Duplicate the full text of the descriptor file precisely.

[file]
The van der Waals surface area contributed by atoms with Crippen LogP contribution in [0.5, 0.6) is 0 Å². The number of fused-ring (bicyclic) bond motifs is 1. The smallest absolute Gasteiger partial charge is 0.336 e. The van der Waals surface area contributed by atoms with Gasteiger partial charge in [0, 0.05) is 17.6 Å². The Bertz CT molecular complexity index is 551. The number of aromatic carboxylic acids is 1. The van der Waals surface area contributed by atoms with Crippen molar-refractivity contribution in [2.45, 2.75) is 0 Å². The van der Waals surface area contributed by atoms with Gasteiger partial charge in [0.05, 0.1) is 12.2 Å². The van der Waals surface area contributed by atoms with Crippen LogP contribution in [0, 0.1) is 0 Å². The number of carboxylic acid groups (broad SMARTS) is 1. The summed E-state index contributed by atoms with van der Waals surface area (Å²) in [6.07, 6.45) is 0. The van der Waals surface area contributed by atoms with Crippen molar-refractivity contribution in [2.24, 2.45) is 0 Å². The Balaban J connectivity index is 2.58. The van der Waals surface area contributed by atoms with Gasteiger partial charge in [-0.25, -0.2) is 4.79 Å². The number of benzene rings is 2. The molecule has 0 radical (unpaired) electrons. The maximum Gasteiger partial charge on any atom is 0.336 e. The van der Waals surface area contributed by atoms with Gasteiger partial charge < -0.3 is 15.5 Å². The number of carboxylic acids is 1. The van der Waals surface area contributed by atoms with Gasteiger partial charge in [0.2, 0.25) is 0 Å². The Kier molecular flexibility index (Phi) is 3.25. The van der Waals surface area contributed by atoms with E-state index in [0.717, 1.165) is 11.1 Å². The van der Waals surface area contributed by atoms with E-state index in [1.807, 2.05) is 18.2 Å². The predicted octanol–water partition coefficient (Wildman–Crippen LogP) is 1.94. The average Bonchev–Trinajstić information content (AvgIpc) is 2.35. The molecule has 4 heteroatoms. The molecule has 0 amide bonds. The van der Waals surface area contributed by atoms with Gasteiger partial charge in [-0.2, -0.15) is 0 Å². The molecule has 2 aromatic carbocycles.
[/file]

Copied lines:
The van der Waals surface area contributed by atoms with Crippen LogP contribution in [0.5, 0.6) is 0 Å². The number of fused-ring (bicyclic) bond motifs is 1. The smallest absolute Gasteiger partial charge is 0.336 e. The van der Waals surface area contributed by atoms with Gasteiger partial charge in [0, 0.05) is 17.6 Å². The Bertz CT molecular complexity index is 551. The number of aromatic carboxylic acids is 1. The van der Waals surface area contributed by atoms with Crippen molar-refractivity contribution in [2.45, 2.75) is 0 Å². The van der Waals surface area contributed by atoms with Gasteiger partial charge in [0.05, 0.1) is 12.2 Å². The van der Waals surface area contributed by atoms with Crippen LogP contribution in [0, 0.1) is 0 Å². The number of carboxylic acid groups (broad SMARTS) is 1. The summed E-state index contributed by atoms with van der Waals surface area (Å²) in [6.07, 6.45) is 0. The van der Waals surface area contributed by atoms with Crippen molar-refractivity contribution in [2.24, 2.45) is 0 Å². The Balaban J connectivity index is 2.58. The van der Waals surface area contributed by atoms with Gasteiger partial charge in [-0.25, -0.2) is 4.79 Å². The number of benzene rings is 2. The molecule has 0 radical (unpaired) electrons. The maximum Gasteiger partial charge on any atom is 0.336 e. The van der Waals surface area contributed by atoms with Gasteiger partial charge < -0.3 is 15.5 Å². The number of carboxylic acids is 1. The van der Waals surface area contributed by atoms with Gasteiger partial charge in [0.2, 0.25) is 0 Å². The Kier molecular flexibility index (Phi) is 3.25. The van der Waals surface area contributed by atoms with E-state index in [0.717, 1.165) is 11.1 Å². The van der Waals surface area contributed by atoms with E-state index in [1.807, 2.05) is 18.2 Å². The predicted octanol–water partition coefficient (Wildman–Crippen LogP) is 1.94. The average Bonchev–Trinajstić information content (AvgIpc) is 2.35. The molecule has 4 heteroatoms. The molecule has 0 amide bonds. The van der Waals surface area contributed by atoms with Gasteiger partial charge in [-0.2, -0.15) is 0 Å². The molecule has 2 aromatic carbocycles.